Apologies to Universal Pictures, but when I saw how this photo turned out, I had to do it.
Tag Archives: cattitude
Hodge, 2001 – 2013 (cat)
These are from a previous post in which photos of already questionable quality were resized. Some of the originals are lost, but I hope I can find at least a few. Hodge was a character who thought he was a lion to my antelope.
You were sitting in my spot.Petunia, channeling Sheldon
Hodge back from the veterinarian’s
“I haven’t been fed in six hours. If I had opposable thumbs, the ASPCA would be here right now.”
Hodge is home
I picked up Hodge via walking and bus, although two weeks in a cage on rich food at the veterinarian’s clearly put him well over my post-surgery lifting weight limit of 10 pounds.
Panic Mouse vs. Hodge
Subtitle: Hodge is the weakest link.
Cat behavior, or Hodge and the fleecy green caterpillar
(After I wrote this, a friend took the following video on New Year’s Day, showing Hodge with his fleecy green friend.)
Sunday morning I was walking around while brushing my teeth with my 10-year-old Sonicare, which sometimes aggravates Hodge (the sound? the walking around?). I wasn’t thinking about Hodge at all when suddenly his furry body slammed into my legs. All I felt were fur and muscle — not a hint of anything hard or sharp, like teeth. I take this as a sign of the progress we have made since 2002.
In addition to fear aggression, two of Hodge’s behaviors mystify me. One involves standing on a soft object (cat bed, blanket, or pillow, for example) and lifting his right front foot, then his left front foot, then his right front foot, over and over, for as long as 15 minutes. As he does this, the expression on his feline face varies from deep concentration to inner pain. It doesn’t seem to be enjoyable, yet I’m not certain it’s right for me to distract him and get him to stop when he doesn’t seem to want to. Or is he not able to?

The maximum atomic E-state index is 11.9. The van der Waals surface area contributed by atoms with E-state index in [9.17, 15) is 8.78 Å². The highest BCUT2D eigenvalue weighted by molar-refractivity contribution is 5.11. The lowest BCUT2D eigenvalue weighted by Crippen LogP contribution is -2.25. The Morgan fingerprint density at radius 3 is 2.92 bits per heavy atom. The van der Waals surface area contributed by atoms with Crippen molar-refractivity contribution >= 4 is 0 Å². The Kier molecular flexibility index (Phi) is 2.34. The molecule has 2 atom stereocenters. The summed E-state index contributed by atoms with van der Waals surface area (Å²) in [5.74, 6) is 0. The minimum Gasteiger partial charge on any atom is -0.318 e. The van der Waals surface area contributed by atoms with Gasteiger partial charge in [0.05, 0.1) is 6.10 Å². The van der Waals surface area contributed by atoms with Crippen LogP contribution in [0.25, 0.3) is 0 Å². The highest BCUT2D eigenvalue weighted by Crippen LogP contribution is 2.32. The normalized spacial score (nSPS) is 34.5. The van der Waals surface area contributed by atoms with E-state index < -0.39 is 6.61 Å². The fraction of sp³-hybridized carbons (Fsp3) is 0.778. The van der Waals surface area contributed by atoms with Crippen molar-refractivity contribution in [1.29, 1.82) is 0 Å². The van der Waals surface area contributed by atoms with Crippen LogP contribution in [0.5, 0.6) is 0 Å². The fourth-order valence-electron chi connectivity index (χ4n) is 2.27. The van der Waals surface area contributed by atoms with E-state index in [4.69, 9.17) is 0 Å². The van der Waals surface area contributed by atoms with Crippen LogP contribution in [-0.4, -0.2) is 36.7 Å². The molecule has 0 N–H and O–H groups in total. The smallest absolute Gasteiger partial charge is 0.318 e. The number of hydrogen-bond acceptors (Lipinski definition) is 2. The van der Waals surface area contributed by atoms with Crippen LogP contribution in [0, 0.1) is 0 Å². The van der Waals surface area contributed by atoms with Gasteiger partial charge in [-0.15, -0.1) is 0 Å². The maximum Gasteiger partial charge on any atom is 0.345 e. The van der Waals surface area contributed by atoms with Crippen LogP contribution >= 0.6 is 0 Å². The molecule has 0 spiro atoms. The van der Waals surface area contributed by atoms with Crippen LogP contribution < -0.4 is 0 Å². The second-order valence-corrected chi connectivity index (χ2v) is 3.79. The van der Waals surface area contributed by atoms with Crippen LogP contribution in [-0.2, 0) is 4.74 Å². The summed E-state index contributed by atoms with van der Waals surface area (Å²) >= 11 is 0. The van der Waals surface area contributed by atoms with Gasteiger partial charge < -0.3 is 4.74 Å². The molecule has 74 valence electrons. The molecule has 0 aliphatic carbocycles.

I had never witnessed Pudge engaged in this activity, so I mentioned it to K., who has more experience with more cats than I have. She nodded and said that she’d seen Morpheus doing the very thing I had described. One evening during my stay, she directed my attention to the other sofa, where Morpheus was standing on a blanket, lifting one front foot after the other, looking thoughtful and even pained. Unlike Hodge, Morpheus has claws, and it’s hard to guess whether this behavior is related to the feet alone.
In addition, Hodge has a toy to which he is either mother or master — I can’t tell which. It’s a foot-long, faux fleece green caterpillar that he drags around and even brings to my feet repeatedly when the mood strikes him. Sometimes, he grasps one end of it with his mouth and steps on it with his feet deliberately even as he tries to walk off with it. From my perspective, he looks mentally impaired as he tries to drag his fleecy friend along while pinning it down firmly. This, too, can go on for quite a while. It’s funny, yet frustrating, to observe.